On the other hand the very influential Fed Governor Lael Brainard’s, in a speech last week. advocated against a rate hike. She said – in the presence of uncertainty and the absence of accelerating inflationary pressures, it would be unwise for policy to foreclose on the possibility of making further gains in the labor market. Brainard is a former Treasury Department Undersecretary and is close to Democratic Presidential nominee Hillary Clinton. She is seen as a possible pick for Treasury Secretary in a future Clinton administration.
I believe that the FOMC may not have enough votes in favour of raising rates this Thursday. I would attribute it to the forthcoming US elections, which will definitely weigh on the minds of members. With Republican nominee Donald Trump rising in the polls, implications of his victory will not be lost on the committee. Trump wants to renegotiate the North American Free Trade Agreement (NAFTA), with a possibility of even scrapping it, and restrict immigration from Mexico and elsewhere. Such moves would hurt US corporations. Imposing stiff tariffs on China and Mexico could push the US into a recession and cause 5 million US jobs, according to a study by the Peterson Institute of International Economics. The National Federation of Independent Business, which represents small businesses, said in August that a record 39% of survey respondents cited the political climate as the most important reason not to expand operations.
I believe it will be a very close call and should we get a rate rise, it will not spook the market and financial stocks should rally post hike. During the last rate hike cycle during 2004-2006, the Fed raised rates 17 times in 25bps increments. This may be ambitious this cycle, but it’s important to bear in mind, which sectors did well then. The list below shows the cumulative total return performance of the top five sectors for the holding period January 2004 through December 31, 2006:
Where to invest?
During the last ten days, equity volatility has picked up quite dramatically on the back of the sell-off in the bond market. The VIX index (a measure of US equity market volatility) shot up from 11.7 to 20.4 and has settled at over 16. However, concerns about an end to easy money are greatly exaggerated. The move higher in market volatility was triggered by a misunderstanding of the ECB’s intentions, which some have interpreted as an ECB taper tantrum. The ECB has merely delayed easing and not abandoned it.
Volatility induced selling has probably another week or so to go, largely on deleveraging by volatility targeting funds that need to sell holdings on any rise in realised volatility.
According to an estimate by JP Morgan, volatility targeting funds have grown dramatically in recent years and now have some $1 trillion in Assets Under Management (AUM). Record tight trading ranges in equities during August, and a one directional (higher) move in bond prices forced these funds into very large notional exposures by last week.
Fundamentally nothing has changed. Central banks still have the back of the market, The ECB will do more QE and the GDP growth and inflation expectations in the developed world are still muted. As I have mentioned in last three monthly newsletters, you are unlikely to see any sustainable and meaningful rally in the S&P 500 Index (SPX) until after the US election. The S&P 500 index has hovered close to the 2150 mark since mid-July and traded in a tight 12% range. A rally in the SPX post the US elections is largely dependent on the expectation that the new administration, be it Trump or Clinton, will have little choice but to come up with fiscal measures to accelerate US growth. I continue to advocate, any sell-off in equities is an opportunity to buy and add on to the good stocks that you already hold in your portfolio. It’s better to buy the dip than to chase the rally.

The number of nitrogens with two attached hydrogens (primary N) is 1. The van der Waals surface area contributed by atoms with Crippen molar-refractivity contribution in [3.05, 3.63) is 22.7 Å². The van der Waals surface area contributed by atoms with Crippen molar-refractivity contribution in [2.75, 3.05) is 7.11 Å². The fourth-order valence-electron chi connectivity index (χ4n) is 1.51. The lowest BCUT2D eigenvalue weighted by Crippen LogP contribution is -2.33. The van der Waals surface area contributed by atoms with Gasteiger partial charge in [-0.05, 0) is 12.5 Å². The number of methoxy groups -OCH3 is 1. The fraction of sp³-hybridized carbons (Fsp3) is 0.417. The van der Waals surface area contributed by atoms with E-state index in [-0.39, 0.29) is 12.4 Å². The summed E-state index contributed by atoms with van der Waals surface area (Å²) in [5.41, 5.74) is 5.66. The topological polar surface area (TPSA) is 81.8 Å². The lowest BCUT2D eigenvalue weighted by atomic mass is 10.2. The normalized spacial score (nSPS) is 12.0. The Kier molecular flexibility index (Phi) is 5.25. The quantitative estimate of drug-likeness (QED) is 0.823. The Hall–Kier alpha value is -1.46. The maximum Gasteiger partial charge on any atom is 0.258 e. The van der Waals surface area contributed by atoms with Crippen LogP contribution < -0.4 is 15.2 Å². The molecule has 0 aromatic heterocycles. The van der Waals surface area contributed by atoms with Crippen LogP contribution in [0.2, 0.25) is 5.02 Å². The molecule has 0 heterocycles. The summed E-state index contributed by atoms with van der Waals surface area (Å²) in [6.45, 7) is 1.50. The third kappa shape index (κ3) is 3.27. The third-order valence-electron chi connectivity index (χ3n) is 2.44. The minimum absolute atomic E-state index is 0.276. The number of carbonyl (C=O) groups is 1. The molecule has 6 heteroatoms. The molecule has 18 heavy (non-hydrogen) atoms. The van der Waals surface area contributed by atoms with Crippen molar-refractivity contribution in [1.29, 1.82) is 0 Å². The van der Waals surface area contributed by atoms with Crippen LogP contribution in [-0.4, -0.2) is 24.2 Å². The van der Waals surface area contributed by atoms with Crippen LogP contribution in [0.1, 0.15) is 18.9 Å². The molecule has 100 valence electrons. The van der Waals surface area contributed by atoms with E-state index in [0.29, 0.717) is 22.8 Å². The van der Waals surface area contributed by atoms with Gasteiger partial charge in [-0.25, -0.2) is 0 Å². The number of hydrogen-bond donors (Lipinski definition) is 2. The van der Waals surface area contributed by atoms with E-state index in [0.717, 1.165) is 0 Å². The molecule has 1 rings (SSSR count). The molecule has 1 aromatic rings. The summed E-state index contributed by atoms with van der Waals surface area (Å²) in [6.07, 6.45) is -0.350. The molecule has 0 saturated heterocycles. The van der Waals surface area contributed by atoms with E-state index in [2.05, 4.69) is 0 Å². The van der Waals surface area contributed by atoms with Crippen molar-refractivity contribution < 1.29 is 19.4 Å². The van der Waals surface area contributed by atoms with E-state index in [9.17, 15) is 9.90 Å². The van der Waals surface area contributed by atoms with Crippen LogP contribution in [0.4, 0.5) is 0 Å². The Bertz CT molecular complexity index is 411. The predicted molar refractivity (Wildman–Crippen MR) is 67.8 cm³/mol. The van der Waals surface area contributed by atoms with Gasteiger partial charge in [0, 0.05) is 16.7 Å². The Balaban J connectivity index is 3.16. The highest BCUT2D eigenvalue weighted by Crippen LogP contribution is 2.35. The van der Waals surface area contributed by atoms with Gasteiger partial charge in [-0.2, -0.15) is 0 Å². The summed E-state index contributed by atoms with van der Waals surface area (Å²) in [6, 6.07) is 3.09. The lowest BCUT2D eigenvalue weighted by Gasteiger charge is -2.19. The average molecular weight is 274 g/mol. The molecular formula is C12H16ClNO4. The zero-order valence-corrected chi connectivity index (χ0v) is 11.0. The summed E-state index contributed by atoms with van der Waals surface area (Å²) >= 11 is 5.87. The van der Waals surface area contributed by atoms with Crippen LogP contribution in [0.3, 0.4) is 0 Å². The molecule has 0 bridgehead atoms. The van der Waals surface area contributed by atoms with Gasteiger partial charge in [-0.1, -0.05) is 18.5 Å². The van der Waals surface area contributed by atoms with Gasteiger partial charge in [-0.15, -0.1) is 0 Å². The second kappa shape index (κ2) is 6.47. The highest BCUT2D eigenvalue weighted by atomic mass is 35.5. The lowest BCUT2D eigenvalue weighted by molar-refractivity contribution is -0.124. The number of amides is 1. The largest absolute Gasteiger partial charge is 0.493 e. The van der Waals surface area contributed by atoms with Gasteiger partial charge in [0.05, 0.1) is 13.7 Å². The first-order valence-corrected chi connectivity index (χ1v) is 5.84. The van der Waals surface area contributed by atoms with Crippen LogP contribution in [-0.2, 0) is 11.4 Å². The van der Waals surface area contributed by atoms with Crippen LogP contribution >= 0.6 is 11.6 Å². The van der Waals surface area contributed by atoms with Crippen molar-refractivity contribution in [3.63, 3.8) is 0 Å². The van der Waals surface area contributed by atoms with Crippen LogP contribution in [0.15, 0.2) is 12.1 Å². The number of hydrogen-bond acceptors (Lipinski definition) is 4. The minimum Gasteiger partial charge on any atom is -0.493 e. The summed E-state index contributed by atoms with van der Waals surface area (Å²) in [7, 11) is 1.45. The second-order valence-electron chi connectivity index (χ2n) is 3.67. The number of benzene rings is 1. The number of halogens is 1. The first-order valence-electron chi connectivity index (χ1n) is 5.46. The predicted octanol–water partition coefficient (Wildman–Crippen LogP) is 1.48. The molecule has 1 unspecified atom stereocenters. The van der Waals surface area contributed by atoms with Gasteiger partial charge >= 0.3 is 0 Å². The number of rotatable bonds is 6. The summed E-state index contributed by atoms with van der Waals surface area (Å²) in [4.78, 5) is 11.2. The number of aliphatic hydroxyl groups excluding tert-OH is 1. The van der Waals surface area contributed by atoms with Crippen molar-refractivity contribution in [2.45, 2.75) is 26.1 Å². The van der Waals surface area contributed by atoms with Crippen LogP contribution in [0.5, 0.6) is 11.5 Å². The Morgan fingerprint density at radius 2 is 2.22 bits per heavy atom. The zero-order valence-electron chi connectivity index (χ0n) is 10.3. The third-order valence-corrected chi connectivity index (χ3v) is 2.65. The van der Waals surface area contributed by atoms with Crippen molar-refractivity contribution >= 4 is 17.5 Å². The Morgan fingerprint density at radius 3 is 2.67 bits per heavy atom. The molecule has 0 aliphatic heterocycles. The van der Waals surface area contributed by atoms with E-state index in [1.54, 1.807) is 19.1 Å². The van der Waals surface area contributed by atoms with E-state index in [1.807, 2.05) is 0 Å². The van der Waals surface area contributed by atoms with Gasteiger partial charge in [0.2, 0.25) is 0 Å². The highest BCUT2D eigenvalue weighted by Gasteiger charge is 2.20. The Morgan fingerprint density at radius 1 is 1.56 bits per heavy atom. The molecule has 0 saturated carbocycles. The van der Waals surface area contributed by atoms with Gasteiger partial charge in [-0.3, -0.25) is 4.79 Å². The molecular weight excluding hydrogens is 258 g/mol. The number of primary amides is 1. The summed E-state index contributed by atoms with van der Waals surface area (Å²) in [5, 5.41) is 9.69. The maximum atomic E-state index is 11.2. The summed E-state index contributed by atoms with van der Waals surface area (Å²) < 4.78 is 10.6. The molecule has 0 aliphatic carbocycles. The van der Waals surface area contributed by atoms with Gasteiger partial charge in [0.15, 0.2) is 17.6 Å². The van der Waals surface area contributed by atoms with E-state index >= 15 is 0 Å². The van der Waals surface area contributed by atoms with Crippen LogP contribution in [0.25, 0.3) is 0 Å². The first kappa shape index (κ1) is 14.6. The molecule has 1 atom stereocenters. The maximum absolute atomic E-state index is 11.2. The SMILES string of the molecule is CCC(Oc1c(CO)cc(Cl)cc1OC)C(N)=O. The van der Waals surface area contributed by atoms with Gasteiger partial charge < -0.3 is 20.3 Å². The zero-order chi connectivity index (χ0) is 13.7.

In terms of equity positioning, US equities and the US dollar are my favorite. The US is ahead in the rate cycle and while the Eurozone has a mountain of issues that plague its growth, the economic conditions in the US are getting better. We received another indication of it last week in the US Census release of the 2015 Survey of Annual Social and Economic Supplements (ASEC) which was resoundingly positive:
Median incomes rose from $53,718 to $56,516 using 2015 dollars. That’s the largest arithmetic increase in the history of ASEC dating back to 1967 and also the largest YoY percentage change at +5.2%.
The spiking income growth is being driven most by the low end of the income distribution. The lower two deciles of incomes rose by the most up +7.9% for the bottom 10% and +6.3% for the second lowest decile. That compares with just +2.87% real income growth for the top decile of income.
The number of people in poverty fell by 3.5 million between 2014 and 2015. Young people (with their high propensity to consume) and minorities are seeing some of the most impressive growth, especially Hispanics where median incomes rose +6.13% YoY
This is a profoundly positive outcome for the economy after years of negative median income growth and rising income inequality
Emerging Markets (EM) will experience volatility every time Fed rate rise expectations build up. However the USD is unlikely to strengthen much vis-à-vis the EM currencies because there is hardly anyone who believes the Fed will get on a clock-work like rate rise cycle anytime soon. Therefore an index neutral allocation to EM equities is advisable.
In the US, among the sectors, I like Technology (XLK), Healthcare (XLH), Consumer (XLV) and Financials (XLF). Some of the stocks I hold/recommend holding: Starbucks (SBUX US), JP Morgan (JPM US), Bank of America (BAC US), Gilead Sciences (GILD US), Allergen (AGN UN), Biogen (BIIB), Amgen (AMGN), General Electric (GE), General Dynamics (GD US), Apple (AAPL US), Google (GOOG US), Amazon (AMZN US), Schlumberger (SLB US), Pepsi (PEP US), McDonalds (MCD US), Daimler (DAI GY), Airbus (AIR FP), Roche (ROG VX), Rio Tinto (RIO LN), Halliburton (HAL US), Walgreen Boots (WBA US), CVS Healthcare (CVS US), Home Depot (HD UN), CBS Corp (CBS US), Alibaba (BABA US), Pfizer (PFE US), Michael Kors (KORS US), BNP Paribas (BNP FP), UBS (UBSN VX), Salesforce (CRMUS), Estee Lauder (EL US).
Manish Singh, CFA
Chief Investment Officer, Crossbridge Capital